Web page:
25 Apr. 2000
Minorities and the Film Industry
It’s September, the kids are back in school, and it’s time for another new season of television. Another round of must see Felicity, Friends, and Frasier, with a side of ER and some Nash Bridges for dessert. Loads and loads of Caucasian males and females making us laugh, and cry. What you do not see are Black, Hispanic, or other minorities making us laugh, and cry. In this day and age, where everyone gets a fair shot at doing what they really love, the same can not be said for minorities in the film industry. More and more minorities are being turn away in favor of Caucasian actors. It’s not only actors that are feeling the pinch, its also writers, directors, producers, and network execs.
This past fall season, of the 26 new fall programs, none had a minority cast in the lead. A recent report by a San Francisco advocacy group found 80 percent of all primetime characters are white, 13 percent are black, and 3 percent are from all other minority groups.(The Christian Science Monitor). I don’t know about you but these numbers do not sit right with me. Attempts by the NAACP to fight this problem have been successful. In an agreement, which began January 6, the NAACP agreed with networks such as ABC and NBC, to hire minorities, to purchase more from minority businesses, to cast minorities in leads and other roles, and to ensure that diversity is brought about at other levels. However helpful this may be, minorities hope that such moves do not lead to token roles, with minorities chosen for their skin color, not their talent. “The second you start legislating a fix with quota systems, you open the door to people grabbing someone of the right race as a seat filler.” (Christian Science Monitor.) Says Samantha Corbin, a writer on The Practice. You might ask yourself “Why can’t we go back to the good old 70’s, when everyone loved Sanford and Son and The Jeffersons. Or the 80’s, when Bill Cosby ruled supreme and little Arnold made us cry laughing on Different Strokes.”. You might also be wondering when a minority would be moving in next door to the cast of Friends. The answers could lie in the industry’s most popular excuses.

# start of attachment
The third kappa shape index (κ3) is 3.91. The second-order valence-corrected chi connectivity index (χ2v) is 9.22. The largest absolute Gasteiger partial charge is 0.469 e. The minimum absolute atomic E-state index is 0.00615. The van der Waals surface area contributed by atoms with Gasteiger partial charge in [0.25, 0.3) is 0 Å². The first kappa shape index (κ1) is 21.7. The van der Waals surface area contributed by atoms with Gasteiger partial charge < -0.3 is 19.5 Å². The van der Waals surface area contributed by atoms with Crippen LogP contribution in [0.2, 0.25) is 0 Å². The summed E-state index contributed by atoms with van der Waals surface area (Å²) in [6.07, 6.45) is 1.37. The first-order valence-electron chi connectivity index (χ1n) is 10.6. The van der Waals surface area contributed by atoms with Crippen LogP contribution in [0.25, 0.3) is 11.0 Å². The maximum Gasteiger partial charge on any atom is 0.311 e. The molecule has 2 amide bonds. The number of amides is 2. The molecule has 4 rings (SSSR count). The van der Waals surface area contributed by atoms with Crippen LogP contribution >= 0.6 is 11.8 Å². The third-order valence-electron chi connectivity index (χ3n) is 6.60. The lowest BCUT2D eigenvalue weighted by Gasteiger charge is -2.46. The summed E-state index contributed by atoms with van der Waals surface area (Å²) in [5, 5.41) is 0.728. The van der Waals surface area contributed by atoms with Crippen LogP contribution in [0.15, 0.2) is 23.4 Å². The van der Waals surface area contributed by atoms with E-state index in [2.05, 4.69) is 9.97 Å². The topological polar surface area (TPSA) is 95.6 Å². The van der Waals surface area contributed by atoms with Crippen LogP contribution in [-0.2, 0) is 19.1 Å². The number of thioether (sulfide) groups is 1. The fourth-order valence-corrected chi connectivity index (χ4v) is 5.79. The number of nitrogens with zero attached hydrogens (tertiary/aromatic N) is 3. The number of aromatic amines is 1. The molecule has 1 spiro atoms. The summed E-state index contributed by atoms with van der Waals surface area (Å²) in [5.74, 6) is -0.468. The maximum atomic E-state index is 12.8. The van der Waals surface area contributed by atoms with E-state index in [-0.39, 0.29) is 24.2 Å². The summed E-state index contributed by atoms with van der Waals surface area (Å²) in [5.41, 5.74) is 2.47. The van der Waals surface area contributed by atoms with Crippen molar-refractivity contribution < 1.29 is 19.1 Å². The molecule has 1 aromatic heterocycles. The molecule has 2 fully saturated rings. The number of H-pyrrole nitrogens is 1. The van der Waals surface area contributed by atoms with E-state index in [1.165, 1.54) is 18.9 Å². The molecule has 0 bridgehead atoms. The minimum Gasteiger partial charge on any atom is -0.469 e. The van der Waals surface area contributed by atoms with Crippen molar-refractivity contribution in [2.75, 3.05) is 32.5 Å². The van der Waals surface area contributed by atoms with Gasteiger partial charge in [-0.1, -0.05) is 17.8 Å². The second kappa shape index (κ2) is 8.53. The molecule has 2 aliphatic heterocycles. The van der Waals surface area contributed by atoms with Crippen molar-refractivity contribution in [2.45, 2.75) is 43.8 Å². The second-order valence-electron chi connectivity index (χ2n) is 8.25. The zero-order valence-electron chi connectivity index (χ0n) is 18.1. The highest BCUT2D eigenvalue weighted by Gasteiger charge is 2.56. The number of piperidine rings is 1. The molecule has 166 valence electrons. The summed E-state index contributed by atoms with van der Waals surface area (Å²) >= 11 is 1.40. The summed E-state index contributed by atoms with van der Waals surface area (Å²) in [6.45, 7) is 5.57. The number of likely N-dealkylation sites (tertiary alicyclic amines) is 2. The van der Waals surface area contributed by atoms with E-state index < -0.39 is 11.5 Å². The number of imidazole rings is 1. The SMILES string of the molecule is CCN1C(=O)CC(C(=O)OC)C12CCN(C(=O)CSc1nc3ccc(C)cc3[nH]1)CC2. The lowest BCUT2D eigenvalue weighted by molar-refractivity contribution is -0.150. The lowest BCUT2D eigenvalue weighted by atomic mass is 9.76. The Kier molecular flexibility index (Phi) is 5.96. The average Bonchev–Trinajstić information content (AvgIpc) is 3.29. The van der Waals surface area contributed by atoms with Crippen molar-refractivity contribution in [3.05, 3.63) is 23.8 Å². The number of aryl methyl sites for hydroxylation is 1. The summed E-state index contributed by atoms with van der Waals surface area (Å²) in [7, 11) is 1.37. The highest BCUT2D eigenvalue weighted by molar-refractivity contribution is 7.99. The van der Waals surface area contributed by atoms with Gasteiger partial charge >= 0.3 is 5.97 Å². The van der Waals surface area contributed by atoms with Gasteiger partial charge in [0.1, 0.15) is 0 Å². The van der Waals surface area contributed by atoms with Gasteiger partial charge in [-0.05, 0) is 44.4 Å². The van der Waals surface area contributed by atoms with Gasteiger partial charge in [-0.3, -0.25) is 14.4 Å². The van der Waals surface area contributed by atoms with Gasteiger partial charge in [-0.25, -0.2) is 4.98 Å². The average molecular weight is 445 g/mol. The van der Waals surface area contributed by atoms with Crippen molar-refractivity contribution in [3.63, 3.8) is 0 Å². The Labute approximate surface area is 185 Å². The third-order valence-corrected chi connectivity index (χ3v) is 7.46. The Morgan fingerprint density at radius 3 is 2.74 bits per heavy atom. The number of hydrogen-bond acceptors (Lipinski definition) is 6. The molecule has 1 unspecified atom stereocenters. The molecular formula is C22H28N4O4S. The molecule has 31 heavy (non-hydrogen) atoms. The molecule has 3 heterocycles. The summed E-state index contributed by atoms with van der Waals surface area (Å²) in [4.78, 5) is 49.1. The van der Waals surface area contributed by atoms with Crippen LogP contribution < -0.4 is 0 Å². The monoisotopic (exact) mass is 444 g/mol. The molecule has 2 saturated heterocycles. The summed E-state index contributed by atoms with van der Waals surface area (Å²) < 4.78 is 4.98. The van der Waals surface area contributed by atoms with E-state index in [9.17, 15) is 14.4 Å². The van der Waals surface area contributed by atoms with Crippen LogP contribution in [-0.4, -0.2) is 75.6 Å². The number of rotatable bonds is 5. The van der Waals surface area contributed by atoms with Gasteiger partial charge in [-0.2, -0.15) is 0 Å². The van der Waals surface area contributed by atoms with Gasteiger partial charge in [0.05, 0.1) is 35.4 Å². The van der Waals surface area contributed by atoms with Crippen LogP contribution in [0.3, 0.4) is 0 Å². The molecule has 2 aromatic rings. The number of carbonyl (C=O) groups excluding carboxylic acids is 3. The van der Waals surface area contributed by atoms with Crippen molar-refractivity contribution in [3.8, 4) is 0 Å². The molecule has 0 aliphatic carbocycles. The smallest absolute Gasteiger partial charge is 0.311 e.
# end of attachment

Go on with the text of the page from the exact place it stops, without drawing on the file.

The first excuse is economics. The business of TV is ruled by a simple declaration: Get the audience the advertisers want. The consequence is that major networks forgo the mass audience for a niche of young, urban, white people. Hence, the network schedule will reflect that. The networks are not exactly rewarded for promoting diversity. Take these examples from Entertainment Weekly:
1.NBC, the only network to make a profit last year, also boasts the whitest programming.
2.The WB’s Felicity draws similar numbers of 18- to 49- year-olds as the net’s two highest- rated black series, The Steve Harvey Show and The Jamie Foxx Show. But last season, Felicity commanded about $80,000 per 30 second commercial while The Steve Harvey Show and The Jamie Foxx Show each drew less than $40,000 for an equivalent spot.
3.The WB lost 20 percent of its black 18- to 49-year-old viewers last season yet will earn record ad revenue this fall.
The facts do not lie and it’s a wonder why none of the ad execs EW interviewed would go on record. Because the position they are defending is borderline racist: White viewers are worth more than black viewers, they won’t talk about it. And the studios share a similarly narrow view: Networks generate less ad money from “black” shows, so they pay less to the studio. Plus potential revenue from reruns and international sales of black series are smaller.